By Adam Cook
Paolo and Vittorio Taviani
Now in their late 80s, Paolo and Vittorio Taviani have made films together in Italy since the 1950s, most prolifically in the 70s and 80s. Among their most celebrated films are the Palme d’or-winning Padre Padrone (1977) and the Cannes Jury Prize-winning The Night of the Shooting Stars (1982) which will be screening at Vancity Theatre on January 7th as part of the Italian Film Festival. In spirit with this annual event presenting the old and the new, also screening is the latest film from the Taviani brothers, Rainbow – A Private Affair, which premiered at the Toronto International Film Festival this past September.
While very different, both of these films take place during WWII but avoid typical war movie tropes, focusing on how regular towns cope with turmoil, destruction and division with a humanistic warmth worthy of Jean Renoir, and a sense of humour that the Taviani’s share with fellow countryman Federico Fellini, albeit in a subtler form. Night of the Shooting Stars is framed through a six-year-old girl’s memory, capturing the violence from a child’s perspective in a magical (neo)realist style (think Spirit of the Beehive and Pan’s Labyrinth). Rainbow follows the plight of one partisan fighter who desperately wants to find a missing soldier who we learn through flashback stole the heart of his lover. It is reportedly the Taviani brother’s final film—rumours of poor health spread after they declined to attend TIFF.
Rainbow – A Private Affair, 2017, directed by Paolo and Vittorio Taviani.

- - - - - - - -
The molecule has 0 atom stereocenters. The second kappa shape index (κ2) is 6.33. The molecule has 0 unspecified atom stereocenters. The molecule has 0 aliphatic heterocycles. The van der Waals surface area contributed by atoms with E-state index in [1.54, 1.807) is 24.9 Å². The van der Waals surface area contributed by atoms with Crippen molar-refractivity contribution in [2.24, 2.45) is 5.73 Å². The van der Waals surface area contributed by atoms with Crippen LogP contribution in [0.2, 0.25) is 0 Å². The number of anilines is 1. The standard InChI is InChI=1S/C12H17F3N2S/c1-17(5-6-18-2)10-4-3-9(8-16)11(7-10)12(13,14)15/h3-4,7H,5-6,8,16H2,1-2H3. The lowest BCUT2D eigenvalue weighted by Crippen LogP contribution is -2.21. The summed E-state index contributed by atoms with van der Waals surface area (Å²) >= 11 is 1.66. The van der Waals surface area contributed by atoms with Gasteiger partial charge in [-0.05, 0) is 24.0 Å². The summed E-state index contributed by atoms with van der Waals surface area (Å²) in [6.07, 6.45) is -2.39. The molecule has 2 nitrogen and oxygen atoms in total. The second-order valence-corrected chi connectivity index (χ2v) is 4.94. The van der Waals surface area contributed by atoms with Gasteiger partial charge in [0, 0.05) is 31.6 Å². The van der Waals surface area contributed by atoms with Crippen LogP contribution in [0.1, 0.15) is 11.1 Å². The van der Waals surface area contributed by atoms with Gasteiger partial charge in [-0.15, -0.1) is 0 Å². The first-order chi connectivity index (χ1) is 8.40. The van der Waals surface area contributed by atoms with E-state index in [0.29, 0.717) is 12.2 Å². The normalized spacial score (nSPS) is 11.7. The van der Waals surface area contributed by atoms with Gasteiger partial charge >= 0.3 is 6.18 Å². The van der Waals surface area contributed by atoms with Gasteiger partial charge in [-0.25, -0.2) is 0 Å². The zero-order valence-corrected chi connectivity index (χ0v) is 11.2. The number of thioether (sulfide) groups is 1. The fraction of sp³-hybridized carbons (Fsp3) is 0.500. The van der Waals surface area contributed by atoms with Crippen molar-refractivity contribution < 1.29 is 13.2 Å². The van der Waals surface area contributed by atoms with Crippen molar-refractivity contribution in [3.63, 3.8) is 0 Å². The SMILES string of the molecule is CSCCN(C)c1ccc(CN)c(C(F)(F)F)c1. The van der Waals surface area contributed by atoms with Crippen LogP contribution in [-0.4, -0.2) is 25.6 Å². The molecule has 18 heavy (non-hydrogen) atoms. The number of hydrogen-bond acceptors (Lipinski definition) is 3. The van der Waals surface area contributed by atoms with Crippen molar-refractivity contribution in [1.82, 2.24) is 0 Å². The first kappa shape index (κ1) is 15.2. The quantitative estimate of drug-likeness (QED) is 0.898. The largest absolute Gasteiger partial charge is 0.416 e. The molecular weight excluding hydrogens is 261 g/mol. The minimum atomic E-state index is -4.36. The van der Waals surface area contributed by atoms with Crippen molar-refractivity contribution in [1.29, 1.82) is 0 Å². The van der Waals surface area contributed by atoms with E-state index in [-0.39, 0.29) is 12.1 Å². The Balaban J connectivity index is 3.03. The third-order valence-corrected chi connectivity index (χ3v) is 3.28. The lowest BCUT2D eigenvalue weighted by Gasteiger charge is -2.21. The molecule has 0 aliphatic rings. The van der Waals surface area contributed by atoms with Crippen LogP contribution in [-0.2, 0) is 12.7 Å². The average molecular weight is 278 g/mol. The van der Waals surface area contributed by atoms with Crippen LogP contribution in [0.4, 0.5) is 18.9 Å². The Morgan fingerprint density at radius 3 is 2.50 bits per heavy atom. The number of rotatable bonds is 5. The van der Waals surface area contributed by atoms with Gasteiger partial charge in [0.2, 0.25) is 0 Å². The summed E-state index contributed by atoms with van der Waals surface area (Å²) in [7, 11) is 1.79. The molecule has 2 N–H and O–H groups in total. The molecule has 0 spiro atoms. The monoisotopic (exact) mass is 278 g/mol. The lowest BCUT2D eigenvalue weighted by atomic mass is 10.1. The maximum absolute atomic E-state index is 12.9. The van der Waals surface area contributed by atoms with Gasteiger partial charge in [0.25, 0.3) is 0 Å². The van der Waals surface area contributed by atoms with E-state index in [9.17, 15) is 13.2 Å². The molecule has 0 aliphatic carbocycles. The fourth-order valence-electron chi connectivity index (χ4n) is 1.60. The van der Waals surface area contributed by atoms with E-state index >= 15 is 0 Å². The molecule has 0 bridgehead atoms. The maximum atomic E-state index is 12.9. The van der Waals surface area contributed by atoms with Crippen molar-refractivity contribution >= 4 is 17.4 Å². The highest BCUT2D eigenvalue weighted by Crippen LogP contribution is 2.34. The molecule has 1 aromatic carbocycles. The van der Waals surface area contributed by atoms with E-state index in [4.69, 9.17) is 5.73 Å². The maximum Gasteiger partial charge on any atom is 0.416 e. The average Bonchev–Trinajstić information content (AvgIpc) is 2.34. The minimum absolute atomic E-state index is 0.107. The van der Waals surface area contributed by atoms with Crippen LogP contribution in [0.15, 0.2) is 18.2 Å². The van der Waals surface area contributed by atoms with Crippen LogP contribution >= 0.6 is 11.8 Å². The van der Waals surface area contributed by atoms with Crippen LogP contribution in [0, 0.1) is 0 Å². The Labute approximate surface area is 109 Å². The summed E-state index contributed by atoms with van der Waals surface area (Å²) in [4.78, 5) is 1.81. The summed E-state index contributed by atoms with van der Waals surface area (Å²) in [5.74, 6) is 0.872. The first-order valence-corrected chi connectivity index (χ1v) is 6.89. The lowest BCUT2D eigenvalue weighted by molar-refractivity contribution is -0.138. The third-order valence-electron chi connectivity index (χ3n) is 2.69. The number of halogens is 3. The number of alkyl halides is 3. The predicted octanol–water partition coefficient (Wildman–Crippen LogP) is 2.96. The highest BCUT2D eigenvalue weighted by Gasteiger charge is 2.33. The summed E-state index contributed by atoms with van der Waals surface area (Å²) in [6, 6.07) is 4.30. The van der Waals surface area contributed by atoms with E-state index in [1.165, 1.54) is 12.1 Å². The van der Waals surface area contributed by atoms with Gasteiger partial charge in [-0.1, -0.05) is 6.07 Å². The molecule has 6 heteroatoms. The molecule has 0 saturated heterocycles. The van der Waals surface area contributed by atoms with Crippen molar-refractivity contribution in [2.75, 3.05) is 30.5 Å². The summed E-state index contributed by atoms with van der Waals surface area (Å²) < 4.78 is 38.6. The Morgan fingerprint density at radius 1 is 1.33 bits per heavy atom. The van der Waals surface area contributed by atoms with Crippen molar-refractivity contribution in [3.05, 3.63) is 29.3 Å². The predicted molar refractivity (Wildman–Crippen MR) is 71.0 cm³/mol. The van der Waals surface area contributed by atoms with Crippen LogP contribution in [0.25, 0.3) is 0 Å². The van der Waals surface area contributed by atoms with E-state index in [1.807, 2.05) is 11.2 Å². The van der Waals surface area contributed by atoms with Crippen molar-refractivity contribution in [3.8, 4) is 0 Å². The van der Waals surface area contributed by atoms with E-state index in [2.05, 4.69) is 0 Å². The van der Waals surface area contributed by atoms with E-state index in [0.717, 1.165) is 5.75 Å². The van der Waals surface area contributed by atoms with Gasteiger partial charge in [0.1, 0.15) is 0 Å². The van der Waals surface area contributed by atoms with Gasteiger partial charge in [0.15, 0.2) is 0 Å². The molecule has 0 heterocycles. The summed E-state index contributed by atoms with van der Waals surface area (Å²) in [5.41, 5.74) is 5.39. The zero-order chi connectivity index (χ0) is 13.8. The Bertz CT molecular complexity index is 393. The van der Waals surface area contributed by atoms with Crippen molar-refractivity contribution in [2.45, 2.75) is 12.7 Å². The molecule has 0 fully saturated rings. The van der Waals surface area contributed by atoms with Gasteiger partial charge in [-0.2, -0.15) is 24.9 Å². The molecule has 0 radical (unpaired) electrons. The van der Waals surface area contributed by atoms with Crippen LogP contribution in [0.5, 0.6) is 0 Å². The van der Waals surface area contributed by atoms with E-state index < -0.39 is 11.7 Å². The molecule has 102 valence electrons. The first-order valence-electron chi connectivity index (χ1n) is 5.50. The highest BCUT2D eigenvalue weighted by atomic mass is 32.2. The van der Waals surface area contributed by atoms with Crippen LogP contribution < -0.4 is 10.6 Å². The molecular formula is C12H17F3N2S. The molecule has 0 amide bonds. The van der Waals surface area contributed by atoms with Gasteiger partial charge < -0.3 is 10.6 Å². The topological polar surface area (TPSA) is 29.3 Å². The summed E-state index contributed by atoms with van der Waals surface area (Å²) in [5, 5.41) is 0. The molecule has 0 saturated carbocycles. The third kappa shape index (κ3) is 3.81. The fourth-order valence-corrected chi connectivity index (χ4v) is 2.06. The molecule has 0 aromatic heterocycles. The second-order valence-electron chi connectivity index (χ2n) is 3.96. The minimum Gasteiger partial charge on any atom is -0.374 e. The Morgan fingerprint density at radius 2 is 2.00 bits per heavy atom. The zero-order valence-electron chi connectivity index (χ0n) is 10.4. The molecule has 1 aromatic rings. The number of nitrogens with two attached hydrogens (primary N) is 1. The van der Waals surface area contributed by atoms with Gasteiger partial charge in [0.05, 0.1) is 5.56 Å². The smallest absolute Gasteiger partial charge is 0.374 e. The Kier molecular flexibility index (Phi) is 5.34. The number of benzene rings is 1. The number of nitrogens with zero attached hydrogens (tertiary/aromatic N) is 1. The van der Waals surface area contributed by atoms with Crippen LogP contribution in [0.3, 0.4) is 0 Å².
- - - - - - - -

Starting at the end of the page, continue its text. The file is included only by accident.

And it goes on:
Both of the films are informed by autobiographical experience and ring of authenticity yet they also have a range of emotion and style that defies the genre. The Taviani’s seem more interested in the full humanity of people caught in war—be they soldiers, peasants or whoever—which contrasts heavily with American war films like Saving Private Ryan or the recently praised Dunkirk, which focus on subjective/sensory in the moment experience only as it relates to the intense goings-on of the battlefield. In Night of the Shooting Stars and Rainbow, war is merely one element and a context through which to explore a wider scope of existential ideas—in a sense this brings them closer to Terence Malick’s The Thin Red Line however different it may be in stylistic terms.
Compared to the Italian greats we know so well (Rossellini, Pasolini, Fellini), the Taviani brothers have never received the same acclaim or recognition in the West and that’s in spite of winning awards at major film festivals throughout their careers, most recently the Golden Bear in Berlin for 2012’s Caeser Must Die. The prime of their output came after those aforementioned auteurs were winding down and perhaps their cinema was not as in fashion or in step with the time, by comparison, more classical and more introspective. For those new to the Taviani brothers, this serves as an excellent chance to see one of their greatest achievements and their swan song. For those familiar, it’s a bittersweet opportunity to revisit a favourite and discover one last work of art from a singular pair of masters.